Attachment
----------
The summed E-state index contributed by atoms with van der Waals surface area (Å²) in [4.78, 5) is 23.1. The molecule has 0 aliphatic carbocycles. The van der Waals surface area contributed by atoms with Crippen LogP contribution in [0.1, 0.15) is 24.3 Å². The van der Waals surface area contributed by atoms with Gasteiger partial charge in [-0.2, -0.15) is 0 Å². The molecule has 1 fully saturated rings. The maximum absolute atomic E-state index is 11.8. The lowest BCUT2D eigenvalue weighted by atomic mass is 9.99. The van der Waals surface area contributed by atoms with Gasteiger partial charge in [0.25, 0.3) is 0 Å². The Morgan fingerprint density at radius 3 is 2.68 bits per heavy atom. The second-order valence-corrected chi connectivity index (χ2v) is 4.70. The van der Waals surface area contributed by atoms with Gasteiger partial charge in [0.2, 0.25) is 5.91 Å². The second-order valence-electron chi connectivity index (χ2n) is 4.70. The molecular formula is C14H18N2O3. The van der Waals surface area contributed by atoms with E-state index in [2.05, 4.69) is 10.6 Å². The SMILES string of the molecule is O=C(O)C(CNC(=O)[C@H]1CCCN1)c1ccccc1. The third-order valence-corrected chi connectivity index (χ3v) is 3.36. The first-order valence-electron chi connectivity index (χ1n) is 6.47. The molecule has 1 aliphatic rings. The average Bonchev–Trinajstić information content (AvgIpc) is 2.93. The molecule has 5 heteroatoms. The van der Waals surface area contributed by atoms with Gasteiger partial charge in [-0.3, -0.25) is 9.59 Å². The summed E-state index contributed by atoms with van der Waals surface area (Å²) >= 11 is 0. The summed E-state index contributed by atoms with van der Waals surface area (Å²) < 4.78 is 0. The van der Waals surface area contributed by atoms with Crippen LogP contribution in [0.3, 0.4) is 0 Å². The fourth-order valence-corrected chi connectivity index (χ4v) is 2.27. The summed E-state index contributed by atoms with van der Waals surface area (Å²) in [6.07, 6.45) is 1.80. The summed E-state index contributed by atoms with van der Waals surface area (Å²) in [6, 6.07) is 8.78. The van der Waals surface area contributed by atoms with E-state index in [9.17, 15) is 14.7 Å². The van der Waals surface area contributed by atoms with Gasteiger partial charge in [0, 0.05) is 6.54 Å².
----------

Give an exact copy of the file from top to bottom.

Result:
The summed E-state index contributed by atoms with van der Waals surface area (Å²) in [4.78, 5) is 23.1. The molecule has 0 aliphatic carbocycles. The van der Waals surface area contributed by atoms with Crippen LogP contribution in [0.1, 0.15) is 24.3 Å². The van der Waals surface area contributed by atoms with Gasteiger partial charge in [-0.2, -0.15) is 0 Å². The molecule has 1 fully saturated rings. The maximum absolute atomic E-state index is 11.8. The lowest BCUT2D eigenvalue weighted by atomic mass is 9.99. The van der Waals surface area contributed by atoms with Gasteiger partial charge in [0.25, 0.3) is 0 Å². The Morgan fingerprint density at radius 3 is 2.68 bits per heavy atom. The second-order valence-corrected chi connectivity index (χ2v) is 4.70. The van der Waals surface area contributed by atoms with Gasteiger partial charge in [0.2, 0.25) is 5.91 Å². The second-order valence-electron chi connectivity index (χ2n) is 4.70. The molecular formula is C14H18N2O3. The van der Waals surface area contributed by atoms with E-state index in [2.05, 4.69) is 10.6 Å². The SMILES string of the molecule is O=C(O)C(CNC(=O)[C@H]1CCCN1)c1ccccc1. The third-order valence-corrected chi connectivity index (χ3v) is 3.36. The first-order valence-electron chi connectivity index (χ1n) is 6.47. The molecule has 1 aliphatic rings. The average Bonchev–Trinajstić information content (AvgIpc) is 2.93. The molecule has 5 heteroatoms. The van der Waals surface area contributed by atoms with Gasteiger partial charge in [-0.3, -0.25) is 9.59 Å². The summed E-state index contributed by atoms with van der Waals surface area (Å²) >= 11 is 0. The summed E-state index contributed by atoms with van der Waals surface area (Å²) < 4.78 is 0. The van der Waals surface area contributed by atoms with Crippen LogP contribution in [0.3, 0.4) is 0 Å². The fourth-order valence-corrected chi connectivity index (χ4v) is 2.27. The summed E-state index contributed by atoms with van der Waals surface area (Å²) in [6.07, 6.45) is 1.80. The summed E-state index contributed by atoms with van der Waals surface area (Å²) in [6, 6.07) is 8.78. The van der Waals surface area contributed by atoms with E-state index in [9.17, 15) is 14.7 Å². The van der Waals surface area contributed by atoms with Gasteiger partial charge in [0, 0.05) is 6.54 Å².